I listened to a great NPR report this afternoon by Jenny Gold about juvenile detention centers and how they’re missing some key indicators of the health status of girls that enter into the system. As someone specializing in adolescent girls’ health, I was pretty fascinated – it detailed the personal experiences of a few girls being seen in a New Mexico facility and also tried to address ways it could be rectified. Detention centers can actually be helpful entry points for girls and young women to be connected to healthcare resources (we’re talking mental and physical health, so everything from counseling to substance abuse help to medical attention if they are victims of assault or violence or have seen physicians only irregularly).
One of the biggest issues facing these girls was confidential disclosure of their health status and any social, emotional, and physical issues they were facing. Developing rapport with a provider at a detention facility can be difficult in and of itself, but the girls reported having to answer personal questions in an open-door location, often with men and boys – staff or other teens – present; unsurprisingly, this made it difficult for many girls to feel that they could answer questions of a personal nature (sexual behavior, drug and alcohol use, history of assault, abuse or violence) honestly and openly. What we do know about these girls – 41% have vaginal injury consistent with sexual assault, 8% have positive skin tests for tuberculosis, and 30% need glasses but don’t have them – shows that getting all of this information early on is essential for appropriate and timely care.
One proposed solution to this – getting as much information as possible from these girls about their health status and the best ways to then help them, treat them, and connect them with resources – was to have them fill out a survey themselves. Currently, girls are asked 35 questions by an intake nurse when they arrive, that cover things like current medications, alcohol or drug use in the last 24 hours, and whether they have a history of self-destructive behavior. The proposed survey in the New Mexico facility is 132 questions, and according to one facility employee the time that would take is just not feasible given the traffic and business of the facility. Researchers and providers implemented a pilot study of the survey for 30 girls at the detention facility.
Of course, I can’t comment on the actual level of frantic activity in the specific facility at hand, but I can say that having a questionnaire that catches health issues which can be immediately and effectively addressed can prevent a host of issues from getting worse as time goes on without treatment – potential injuries from abuse or assault, needing STI screenings for victims of rape or girls who are sexually active without access to contraceptives or regular gynecological care, and of course mental health resources and immediate connection with social workers or therapists for those girls in need. Either having the girls fill out the survey via computer themselves or having a nurse help them would also be enormously helpful in the long run. This can also be a great way to track the care progress of these girls over the years, as many go in and out of detention centers. For girls who have experienced assault or abuse or multiple infections and injuries, this can be an easy way to follow-up with them without having to go through essentially baseline assessments of their well-being every time they enter a facility.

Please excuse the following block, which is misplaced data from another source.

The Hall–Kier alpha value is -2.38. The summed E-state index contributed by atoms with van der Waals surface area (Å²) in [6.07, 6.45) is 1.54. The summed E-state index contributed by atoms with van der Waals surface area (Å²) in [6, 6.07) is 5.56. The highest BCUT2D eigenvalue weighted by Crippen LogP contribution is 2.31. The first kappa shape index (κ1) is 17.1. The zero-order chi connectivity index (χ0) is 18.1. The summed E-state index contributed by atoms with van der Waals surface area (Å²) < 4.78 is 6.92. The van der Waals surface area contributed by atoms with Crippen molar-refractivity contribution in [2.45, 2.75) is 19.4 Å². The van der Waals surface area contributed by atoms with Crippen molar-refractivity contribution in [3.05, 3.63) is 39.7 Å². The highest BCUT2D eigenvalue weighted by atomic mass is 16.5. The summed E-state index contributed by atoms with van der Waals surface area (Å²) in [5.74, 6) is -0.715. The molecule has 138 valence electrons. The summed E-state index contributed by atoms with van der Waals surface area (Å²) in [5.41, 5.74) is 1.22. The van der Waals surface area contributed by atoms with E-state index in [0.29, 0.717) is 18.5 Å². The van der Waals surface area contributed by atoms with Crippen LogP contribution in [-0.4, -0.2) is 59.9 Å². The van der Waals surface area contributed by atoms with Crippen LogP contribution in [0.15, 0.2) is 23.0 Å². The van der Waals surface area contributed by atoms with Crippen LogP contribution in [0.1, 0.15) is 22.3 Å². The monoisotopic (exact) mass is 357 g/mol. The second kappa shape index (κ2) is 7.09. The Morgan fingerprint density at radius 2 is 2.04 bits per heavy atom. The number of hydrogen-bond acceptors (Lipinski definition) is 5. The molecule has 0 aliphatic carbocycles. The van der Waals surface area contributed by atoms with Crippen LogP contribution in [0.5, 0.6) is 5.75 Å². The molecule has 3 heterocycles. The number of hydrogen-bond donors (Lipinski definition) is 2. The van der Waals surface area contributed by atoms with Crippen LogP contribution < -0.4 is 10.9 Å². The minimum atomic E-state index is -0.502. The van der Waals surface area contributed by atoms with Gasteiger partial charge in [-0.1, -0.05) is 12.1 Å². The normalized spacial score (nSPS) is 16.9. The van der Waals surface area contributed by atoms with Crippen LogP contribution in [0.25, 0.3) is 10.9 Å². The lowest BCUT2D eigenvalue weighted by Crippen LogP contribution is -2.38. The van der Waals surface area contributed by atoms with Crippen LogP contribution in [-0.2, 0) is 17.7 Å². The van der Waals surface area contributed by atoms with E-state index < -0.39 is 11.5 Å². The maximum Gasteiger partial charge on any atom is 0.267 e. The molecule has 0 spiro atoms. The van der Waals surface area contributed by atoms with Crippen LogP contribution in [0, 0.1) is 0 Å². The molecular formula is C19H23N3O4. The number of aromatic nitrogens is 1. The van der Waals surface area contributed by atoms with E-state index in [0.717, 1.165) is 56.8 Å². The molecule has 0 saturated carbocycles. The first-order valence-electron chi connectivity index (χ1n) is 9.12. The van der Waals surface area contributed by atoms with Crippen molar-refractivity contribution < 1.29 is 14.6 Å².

Some of the sobering stats about the girls from this particular New Mexico facility from this report: Of the 30 girls who participated in the piloting of implementing this survey, 12 needed immediate medical care, and 23 were coded as needing medical care within 24 hours, based on the survey’s questions. Intakes without this survey missed essential things, like burns on one girl’s torso and chest.
Check out the whole report here. I have no doubt that detention centers are in dire need of additional resources and likely way more staff than they have, for more than just this particular issue of adolescent girls’ health, but if the issue is there being one nurse for multiple intakes, having the girls fill out the survey on a computer themselves – when they’re more likely to be honest than in discussion with a nurse anyway, seems like the best solution to these kind of initial entry screenings. Especially since poor physical health is an indicator of recidivism, increasing the likelihood of girls ending up back in a facility.